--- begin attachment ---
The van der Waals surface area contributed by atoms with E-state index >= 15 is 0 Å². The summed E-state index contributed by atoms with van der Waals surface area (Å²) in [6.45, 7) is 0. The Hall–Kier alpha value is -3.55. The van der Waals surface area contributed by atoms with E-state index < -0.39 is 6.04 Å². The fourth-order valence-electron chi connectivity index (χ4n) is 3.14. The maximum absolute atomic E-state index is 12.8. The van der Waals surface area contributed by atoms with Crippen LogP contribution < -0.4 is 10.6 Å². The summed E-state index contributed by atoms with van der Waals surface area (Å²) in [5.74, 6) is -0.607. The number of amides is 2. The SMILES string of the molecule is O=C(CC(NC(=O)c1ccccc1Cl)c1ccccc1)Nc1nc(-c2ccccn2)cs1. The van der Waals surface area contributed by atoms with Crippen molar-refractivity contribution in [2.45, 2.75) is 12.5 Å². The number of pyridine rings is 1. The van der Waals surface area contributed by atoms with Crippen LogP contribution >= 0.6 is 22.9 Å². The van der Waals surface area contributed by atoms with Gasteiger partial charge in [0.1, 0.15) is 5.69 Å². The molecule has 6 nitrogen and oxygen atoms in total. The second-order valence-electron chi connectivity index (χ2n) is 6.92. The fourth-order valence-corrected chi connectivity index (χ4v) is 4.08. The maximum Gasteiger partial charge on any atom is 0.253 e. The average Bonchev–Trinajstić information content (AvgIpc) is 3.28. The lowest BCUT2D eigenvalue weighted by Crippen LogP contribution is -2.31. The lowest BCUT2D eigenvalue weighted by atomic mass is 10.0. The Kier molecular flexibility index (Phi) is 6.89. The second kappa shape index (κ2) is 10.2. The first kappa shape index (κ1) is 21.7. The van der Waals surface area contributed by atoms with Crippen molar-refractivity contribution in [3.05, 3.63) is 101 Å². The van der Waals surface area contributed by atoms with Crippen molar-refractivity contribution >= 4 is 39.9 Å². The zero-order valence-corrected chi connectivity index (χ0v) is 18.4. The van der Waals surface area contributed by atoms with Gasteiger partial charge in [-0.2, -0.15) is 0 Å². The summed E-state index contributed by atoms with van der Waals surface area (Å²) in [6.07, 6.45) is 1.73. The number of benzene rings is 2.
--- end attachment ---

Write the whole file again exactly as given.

The van der Waals surface area contributed by atoms with E-state index >= 15 is 0 Å². The summed E-state index contributed by atoms with van der Waals surface area (Å²) in [6.45, 7) is 0. The Hall–Kier alpha value is -3.55. The van der Waals surface area contributed by atoms with E-state index < -0.39 is 6.04 Å². The fourth-order valence-electron chi connectivity index (χ4n) is 3.14. The maximum absolute atomic E-state index is 12.8. The van der Waals surface area contributed by atoms with Crippen LogP contribution < -0.4 is 10.6 Å². The summed E-state index contributed by atoms with van der Waals surface area (Å²) in [5.74, 6) is -0.607. The number of amides is 2. The SMILES string of the molecule is O=C(CC(NC(=O)c1ccccc1Cl)c1ccccc1)Nc1nc(-c2ccccn2)cs1. The van der Waals surface area contributed by atoms with Crippen molar-refractivity contribution in [2.45, 2.75) is 12.5 Å². The number of pyridine rings is 1. The van der Waals surface area contributed by atoms with Crippen LogP contribution >= 0.6 is 22.9 Å². The van der Waals surface area contributed by atoms with Gasteiger partial charge in [0.1, 0.15) is 5.69 Å². The molecule has 6 nitrogen and oxygen atoms in total. The second-order valence-electron chi connectivity index (χ2n) is 6.92. The fourth-order valence-corrected chi connectivity index (χ4v) is 4.08. The maximum Gasteiger partial charge on any atom is 0.253 e. The average Bonchev–Trinajstić information content (AvgIpc) is 3.28. The lowest BCUT2D eigenvalue weighted by Crippen LogP contribution is -2.31. The lowest BCUT2D eigenvalue weighted by atomic mass is 10.0. The Kier molecular flexibility index (Phi) is 6.89. The second kappa shape index (κ2) is 10.2. The first kappa shape index (κ1) is 21.7. The van der Waals surface area contributed by atoms with Crippen molar-refractivity contribution in [3.05, 3.63) is 101 Å². The van der Waals surface area contributed by atoms with Crippen molar-refractivity contribution >= 4 is 39.9 Å². The zero-order valence-corrected chi connectivity index (χ0v) is 18.4. The van der Waals surface area contributed by atoms with Gasteiger partial charge in [-0.2, -0.15) is 0 Å². The summed E-state index contributed by atoms with van der Waals surface area (Å²) in [6.07, 6.45) is 1.73. The number of benzene rings is 2.